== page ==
South Africa: Turkish Firm Offers to Cut 20-Year Power Deal to Five Years, But There’s a Catch

Harare — Karpowership offered to reduce the initial 20-year contract to five years in an apparent effort to get a multibillion rand “emergency” electricity supply arrangement with South Africa, according to a Daily Maverick report.

However, there is a catch: a shorter contract would cost more money. The Council for Scientific and Industrial Research (CSIR) estimated that the transaction might cost as much as R228 billion (approximately U.S.$12,1 billion), but the precise amount is still unknown.

The five-year deal proposal follows the protracted debate over the merits of procuring power from the Turkish company. Karpowership Chief Commercial Officer Zeynep Harezi reportedly said that her company was prepared to send five floating powerships to South Africa and to start producing electricity within “90 days” or less.

In July, South African Environment Minister Barbara Creecy rejected appeals from five environmental organizations that attempted to prevent the firm from requesting permission to erect a 450 megawatt gas-fired facility at the port of Richards Bay on the northeast coast.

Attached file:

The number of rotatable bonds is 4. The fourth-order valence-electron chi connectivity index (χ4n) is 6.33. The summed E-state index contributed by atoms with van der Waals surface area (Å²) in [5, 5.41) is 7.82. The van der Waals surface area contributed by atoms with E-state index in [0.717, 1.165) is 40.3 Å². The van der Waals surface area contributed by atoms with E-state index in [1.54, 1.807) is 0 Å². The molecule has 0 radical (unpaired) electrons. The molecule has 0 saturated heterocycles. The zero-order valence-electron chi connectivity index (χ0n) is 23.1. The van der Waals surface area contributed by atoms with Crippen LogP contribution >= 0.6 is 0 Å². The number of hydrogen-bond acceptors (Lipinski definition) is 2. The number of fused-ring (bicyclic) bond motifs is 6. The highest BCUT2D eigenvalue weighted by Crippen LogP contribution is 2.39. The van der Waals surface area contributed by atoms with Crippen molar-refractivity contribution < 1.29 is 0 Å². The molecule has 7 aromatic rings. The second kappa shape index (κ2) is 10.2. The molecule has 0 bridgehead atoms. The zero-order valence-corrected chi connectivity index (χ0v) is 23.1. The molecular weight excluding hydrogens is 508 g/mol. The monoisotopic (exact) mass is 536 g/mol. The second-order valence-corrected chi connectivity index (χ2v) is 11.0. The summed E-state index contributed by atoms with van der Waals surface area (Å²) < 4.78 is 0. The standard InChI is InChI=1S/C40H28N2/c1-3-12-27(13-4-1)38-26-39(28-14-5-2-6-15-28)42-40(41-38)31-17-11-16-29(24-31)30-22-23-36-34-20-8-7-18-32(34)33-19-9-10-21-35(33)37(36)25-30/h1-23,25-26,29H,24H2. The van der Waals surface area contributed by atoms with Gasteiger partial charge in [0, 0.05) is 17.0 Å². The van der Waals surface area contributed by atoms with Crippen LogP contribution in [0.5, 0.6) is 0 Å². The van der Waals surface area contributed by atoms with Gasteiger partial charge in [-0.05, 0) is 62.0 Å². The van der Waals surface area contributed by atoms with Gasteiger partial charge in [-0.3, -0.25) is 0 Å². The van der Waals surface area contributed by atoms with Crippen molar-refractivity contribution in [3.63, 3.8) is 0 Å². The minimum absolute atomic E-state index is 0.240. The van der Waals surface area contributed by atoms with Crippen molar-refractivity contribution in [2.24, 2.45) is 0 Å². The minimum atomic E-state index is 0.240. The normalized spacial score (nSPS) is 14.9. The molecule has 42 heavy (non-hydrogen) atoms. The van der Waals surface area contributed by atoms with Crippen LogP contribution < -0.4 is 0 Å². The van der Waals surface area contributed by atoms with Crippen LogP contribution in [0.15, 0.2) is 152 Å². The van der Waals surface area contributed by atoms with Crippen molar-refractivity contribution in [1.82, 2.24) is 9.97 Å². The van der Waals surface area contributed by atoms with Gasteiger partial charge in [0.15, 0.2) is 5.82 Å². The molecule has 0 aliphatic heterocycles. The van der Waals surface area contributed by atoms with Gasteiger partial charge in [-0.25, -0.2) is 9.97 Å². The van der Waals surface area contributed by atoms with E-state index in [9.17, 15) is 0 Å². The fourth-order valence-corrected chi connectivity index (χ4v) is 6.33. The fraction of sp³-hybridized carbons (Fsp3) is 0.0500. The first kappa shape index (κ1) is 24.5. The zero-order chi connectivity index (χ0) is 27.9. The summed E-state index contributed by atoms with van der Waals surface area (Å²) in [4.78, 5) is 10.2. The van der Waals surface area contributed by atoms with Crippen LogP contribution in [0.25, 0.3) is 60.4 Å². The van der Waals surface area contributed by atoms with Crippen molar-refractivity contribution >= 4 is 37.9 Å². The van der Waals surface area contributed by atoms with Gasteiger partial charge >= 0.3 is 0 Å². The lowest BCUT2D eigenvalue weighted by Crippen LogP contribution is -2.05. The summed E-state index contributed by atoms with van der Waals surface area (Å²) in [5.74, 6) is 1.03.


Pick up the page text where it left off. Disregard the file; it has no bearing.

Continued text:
In a separate judgment, she permitted Karpowership to seek environmental approval at Saldanha on the west coast, overturning her department’s earlier decision to reject authorization for a 320-megawatt operation.

Since winning nearly 60% of a state tender in March 2021 for 2,000 megawatts of emergency electricity to address the crisis, Karpowership has been working on three projects, according to Bloomberg. However, a disagreement over the positioning of the power ship with the national port operator will cause a delay in the 450 megawatt project at the Port of Ngqura. It was said that the delay in Ngqura might be anywhere between 12 and 18 months as a result of the requirement to locate a new spot in the harbor for the ship to moor.

With South Africa looking to Kapowership to assist with its load shedding crisis, concerns have been raised at the cost and the length of time of the contracts, as well as its impact on the environment.

The Karpowership deal is aimed to lessen the impact of load shedding on the country which has affected the economy, most notably small businesses, with up to 64% of township small businesses stopping operations during scheduled power cuts.


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